Template for Admitting to Sexual Misconduct

There have been a lot of famous/powerful people in the news lately for acting inappropriately (while not inaccurate, that is a mild way to put it – their offenses range from terrible to horrendous). Harvey Weinstein, Kevin Spacey, Louis C.K., etc… And more will be named too. While it is terrible that these events took place, and sad that it took so long to come to light, it is good that we learn about these things now, that people feel safe talking about how they were hurt, and that the public is (for the most part) reacting appropriately.

But one thing that troubles me (and was also pointed out in this Young Turks broadcast) is that people only admit their wrong doing after they’re caught. So, guys (and maybe a woman or two that’ll be accused, but it is mostly (if not all) going to be men), let me encourage you to step up, take responsibility for your actions, and come clean NOW, before you’re even accused. Here are some guidelines and a sample for you go by as you do this:
1. Admit that what you did was wrong, and explain why.
2. Say “I’m sorry” and tell us how you came to that understanding.
3. Do this publicly: TV, radio, written statement posted on your social feeds and sent to major media outlets.
4. Don’t name names. If they haven’t come forward yet then maybe they aren’t ready to, you can admit your wrong doing and apologize to them without exposing them.
5. Create a safe space for those you’ve offended to confront you. Let the public know that you expect their disappointment, anger, and resentment, but more importantly the people that you’ve hurt need to be encouraged to come to you privately or discuss publicly (with or without you present) what happened and how it affected them, if they wish to.
6. Take a break. If you already have a project scheduled to come out or are working on a show then you’ll need to discuss with them how they would like to handle it – do not push your own agenda here. Otherwise, stay out of the limelight, it’s not your turn, and you’re not going to capitalize on how you’ve hurt others.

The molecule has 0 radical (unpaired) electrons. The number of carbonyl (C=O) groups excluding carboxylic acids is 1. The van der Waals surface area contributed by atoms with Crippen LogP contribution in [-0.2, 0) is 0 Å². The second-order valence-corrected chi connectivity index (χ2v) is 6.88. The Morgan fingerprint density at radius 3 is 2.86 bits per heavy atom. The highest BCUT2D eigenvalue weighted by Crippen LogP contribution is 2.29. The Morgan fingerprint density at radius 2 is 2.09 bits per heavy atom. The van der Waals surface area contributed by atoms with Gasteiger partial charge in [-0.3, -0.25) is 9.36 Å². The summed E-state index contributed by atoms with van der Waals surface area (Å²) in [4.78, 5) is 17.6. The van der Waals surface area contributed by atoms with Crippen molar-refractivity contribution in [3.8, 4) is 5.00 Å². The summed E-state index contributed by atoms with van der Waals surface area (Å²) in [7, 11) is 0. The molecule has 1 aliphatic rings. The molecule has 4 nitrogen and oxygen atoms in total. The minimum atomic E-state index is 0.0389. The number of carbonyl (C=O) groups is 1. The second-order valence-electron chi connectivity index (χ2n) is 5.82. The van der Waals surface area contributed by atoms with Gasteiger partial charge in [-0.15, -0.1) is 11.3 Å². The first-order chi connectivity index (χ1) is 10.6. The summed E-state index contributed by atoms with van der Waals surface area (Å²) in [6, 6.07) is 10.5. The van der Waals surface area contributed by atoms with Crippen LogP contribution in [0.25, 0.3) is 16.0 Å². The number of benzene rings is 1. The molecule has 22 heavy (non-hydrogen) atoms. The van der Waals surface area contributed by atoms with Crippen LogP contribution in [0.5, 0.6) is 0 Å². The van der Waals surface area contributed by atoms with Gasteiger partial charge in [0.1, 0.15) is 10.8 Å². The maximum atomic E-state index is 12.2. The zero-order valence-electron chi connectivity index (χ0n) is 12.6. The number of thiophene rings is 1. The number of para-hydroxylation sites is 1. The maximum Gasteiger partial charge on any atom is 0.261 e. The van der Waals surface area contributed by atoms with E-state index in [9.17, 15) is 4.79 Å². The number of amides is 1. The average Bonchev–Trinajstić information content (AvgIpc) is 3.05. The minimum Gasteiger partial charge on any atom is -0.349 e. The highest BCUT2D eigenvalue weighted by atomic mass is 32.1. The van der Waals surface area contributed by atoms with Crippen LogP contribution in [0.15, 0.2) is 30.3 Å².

7. Take what comes. You deserve it. You’ve made the right choice to by coming forward and apologizing now, but there will be pain expressed and fallout in the present and future from your past actions.

Hello, I am CELEBRITY/POLITICIAN/PERSON THAT FEELS BAD FOR BEING SUCH A DISGUSTING LOSER. I have hurt some people. I made my own sexual gratification more important than the feelings of SEVERAL/MULTIPLE/A LOT of MEN/WOMEN/PEOPLE. I am sorry. No one has, to my knowledge, come out about this issue with me yet. But I expect that they will, in fact I ask that if it helps them or others grieve and heal that they do come forward. I am available to discuss publicly or privately how I have hurt you if you would like my apology face-to-face. I made justifications in my own mind to do what I did and be okay with it. But it wasn’t okay, and I am not okay with it. I see now that I abused my position of AUTHORITY/INFLUENCE/POWER to take advantage of others in the most unhealthy ways. I hope that you can forgive me. I encourage men and women to continue to speak out about the abuse they’ve suffered, whether from someone like me, from a family member, or someone else in their life. Sometimes it takes seeing how wrong someone else’s actions are to realize how wrong your own have been. Seeing the Me Too movement, hearing the confessions, and reflecting on my own past has made me realize that I am part of the problem – and I will not continue to be a part of a system that hurts others and covers it up with excuses, fear-mongering, or bribery. Thank you for your time and consideration today, and again, I am sorry for my actions; they were wrong, hurtful, despicable, and I apologize.

The featured image is a comic strip from Joy of Tech.

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